Chinese Culture 


 Chinese Culture






Old & New

The Culture of China is quite unique and special. It contains wonderful and delightful arts and customs as well as very interesting ways of life. Yet there is one aspect of Chinese Culture that truly sets it apart from other cultures and countries: the connected split between Old and New.

Chinese Culture as a whole can clearly be divided into two: Traditional Culture and Modern Culture. Like all other cultures of the world, the Chinese Culture is changing continually. Throughout history it has evolved and changed, especially during the 20th century.

Social scientists believe that there are four chief factors that cause a culture to change: changes in the environment, contact with other cultures, invention, and the further development of the culture itself. The last three have proved to be the key factors in China's cultural change from old to new, as China began opening its doors to foreign relations and making scientific, technological, social, and economic advances.

Before the mid-1900's, traditional Chinese culture was prominent as people and families lived by traditional values and beliefs as well as old teachings and ways of life. However, after the political change in 1949, a new culture developed as modern Chinese culture was developed.
an Old Spring, and Still Living
The ways of life of the Chinese people took on a whole new character as the traditional styles and ways were put behind.

Today, however, the Culture of China is not traditional nor even fully modern, as most people would think it to be; it is a combination of both. You may see high-rise buildings and people wearing western-style modern clothing in many parts of China today; or you may see a Sea-World-type Ocean Park in Hong Kong or an upbeat city night life in Shanghai. And the ways of life of the Chinese people might seem similar to those of the United States or Europe.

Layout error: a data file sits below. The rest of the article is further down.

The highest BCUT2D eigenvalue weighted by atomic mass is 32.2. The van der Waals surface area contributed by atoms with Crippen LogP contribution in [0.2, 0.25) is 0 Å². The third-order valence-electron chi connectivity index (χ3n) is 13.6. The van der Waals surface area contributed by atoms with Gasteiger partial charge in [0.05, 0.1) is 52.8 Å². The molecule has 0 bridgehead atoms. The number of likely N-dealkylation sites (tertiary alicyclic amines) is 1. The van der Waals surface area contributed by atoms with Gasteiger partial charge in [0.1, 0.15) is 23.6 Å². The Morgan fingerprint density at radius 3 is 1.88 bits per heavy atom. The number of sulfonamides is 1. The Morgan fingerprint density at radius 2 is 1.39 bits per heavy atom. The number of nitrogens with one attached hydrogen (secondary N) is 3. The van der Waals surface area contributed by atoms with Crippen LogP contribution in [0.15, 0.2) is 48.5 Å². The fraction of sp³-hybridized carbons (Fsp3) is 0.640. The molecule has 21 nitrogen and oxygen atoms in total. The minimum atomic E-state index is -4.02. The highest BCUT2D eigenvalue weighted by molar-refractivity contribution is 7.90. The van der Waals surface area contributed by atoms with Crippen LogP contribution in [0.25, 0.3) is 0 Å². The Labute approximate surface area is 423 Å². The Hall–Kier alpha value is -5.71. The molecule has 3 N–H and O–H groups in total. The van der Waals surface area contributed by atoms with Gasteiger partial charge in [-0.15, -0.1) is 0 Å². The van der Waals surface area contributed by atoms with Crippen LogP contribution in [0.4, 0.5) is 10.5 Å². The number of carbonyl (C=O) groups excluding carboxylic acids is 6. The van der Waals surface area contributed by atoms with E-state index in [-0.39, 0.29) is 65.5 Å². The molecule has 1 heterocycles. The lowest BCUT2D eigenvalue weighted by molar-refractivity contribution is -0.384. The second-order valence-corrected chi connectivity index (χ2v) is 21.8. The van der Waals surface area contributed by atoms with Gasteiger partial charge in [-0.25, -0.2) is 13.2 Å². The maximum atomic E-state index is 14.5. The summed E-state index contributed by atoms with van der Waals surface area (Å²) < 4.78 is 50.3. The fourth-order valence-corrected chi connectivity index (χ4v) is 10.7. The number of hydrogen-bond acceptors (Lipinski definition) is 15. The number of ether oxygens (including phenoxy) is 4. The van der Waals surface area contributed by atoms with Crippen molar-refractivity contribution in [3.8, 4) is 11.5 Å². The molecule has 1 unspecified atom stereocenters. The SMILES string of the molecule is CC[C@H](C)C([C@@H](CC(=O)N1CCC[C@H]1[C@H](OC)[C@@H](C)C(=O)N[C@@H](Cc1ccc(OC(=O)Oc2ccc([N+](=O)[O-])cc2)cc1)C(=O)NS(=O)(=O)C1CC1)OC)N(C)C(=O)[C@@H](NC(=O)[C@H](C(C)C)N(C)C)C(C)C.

Yet you will also see traditional festivals being celebrated, tributes to ancient styles and artifacts, the integration of traditional sounds in modern music, celebrations of traditional art and design through stores and classes, and special concerts and programs shown both live and on TV devoted to the traditional culture. In the rural areas and villages traditional culture is even more prominent, as country farmers and village people continue to live simple lives without modern technology.

Many of the topics and areas explored in this site are divided into the sections of Traditional and Modern. The two "subcultures" of Chinese Culture are clearly distinct and different; yet, they are also connected together, even "co-existing". Although separate in history, they are linked together in the Chinese society.